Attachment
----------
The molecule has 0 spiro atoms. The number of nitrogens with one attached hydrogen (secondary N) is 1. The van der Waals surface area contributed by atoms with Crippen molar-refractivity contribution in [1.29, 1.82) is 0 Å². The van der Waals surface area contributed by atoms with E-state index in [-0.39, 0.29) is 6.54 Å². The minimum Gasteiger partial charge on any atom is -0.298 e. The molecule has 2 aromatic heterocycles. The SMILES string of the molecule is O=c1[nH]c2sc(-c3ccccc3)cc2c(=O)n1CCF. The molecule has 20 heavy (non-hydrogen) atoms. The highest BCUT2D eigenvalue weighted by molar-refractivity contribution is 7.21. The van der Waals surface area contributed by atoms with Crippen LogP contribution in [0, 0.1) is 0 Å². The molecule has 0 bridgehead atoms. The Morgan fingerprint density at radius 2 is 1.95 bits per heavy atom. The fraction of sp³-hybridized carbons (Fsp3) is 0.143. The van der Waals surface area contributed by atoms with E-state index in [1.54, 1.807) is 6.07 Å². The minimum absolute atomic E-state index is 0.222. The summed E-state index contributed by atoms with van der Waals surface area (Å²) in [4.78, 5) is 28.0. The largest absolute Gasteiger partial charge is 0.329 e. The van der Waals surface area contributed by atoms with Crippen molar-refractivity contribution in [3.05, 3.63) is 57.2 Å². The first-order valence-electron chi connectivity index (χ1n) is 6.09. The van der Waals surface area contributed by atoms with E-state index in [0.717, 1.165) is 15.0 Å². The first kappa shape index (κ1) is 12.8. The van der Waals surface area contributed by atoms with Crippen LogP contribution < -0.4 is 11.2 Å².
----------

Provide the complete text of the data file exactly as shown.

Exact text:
The molecule has 0 spiro atoms. The number of nitrogens with one attached hydrogen (secondary N) is 1. The van der Waals surface area contributed by atoms with Crippen molar-refractivity contribution in [1.29, 1.82) is 0 Å². The van der Waals surface area contributed by atoms with E-state index in [-0.39, 0.29) is 6.54 Å². The minimum Gasteiger partial charge on any atom is -0.298 e. The molecule has 2 aromatic heterocycles. The SMILES string of the molecule is O=c1[nH]c2sc(-c3ccccc3)cc2c(=O)n1CCF. The molecule has 20 heavy (non-hydrogen) atoms. The highest BCUT2D eigenvalue weighted by molar-refractivity contribution is 7.21. The van der Waals surface area contributed by atoms with Crippen LogP contribution in [0, 0.1) is 0 Å². The molecule has 0 bridgehead atoms. The Morgan fingerprint density at radius 2 is 1.95 bits per heavy atom. The fraction of sp³-hybridized carbons (Fsp3) is 0.143. The van der Waals surface area contributed by atoms with E-state index in [1.54, 1.807) is 6.07 Å². The minimum absolute atomic E-state index is 0.222. The summed E-state index contributed by atoms with van der Waals surface area (Å²) in [4.78, 5) is 28.0. The largest absolute Gasteiger partial charge is 0.329 e. The van der Waals surface area contributed by atoms with Crippen molar-refractivity contribution in [3.05, 3.63) is 57.2 Å². The first-order valence-electron chi connectivity index (χ1n) is 6.09. The van der Waals surface area contributed by atoms with E-state index in [0.717, 1.165) is 15.0 Å². The first kappa shape index (κ1) is 12.8. The van der Waals surface area contributed by atoms with Crippen LogP contribution < -0.4 is 11.2 Å².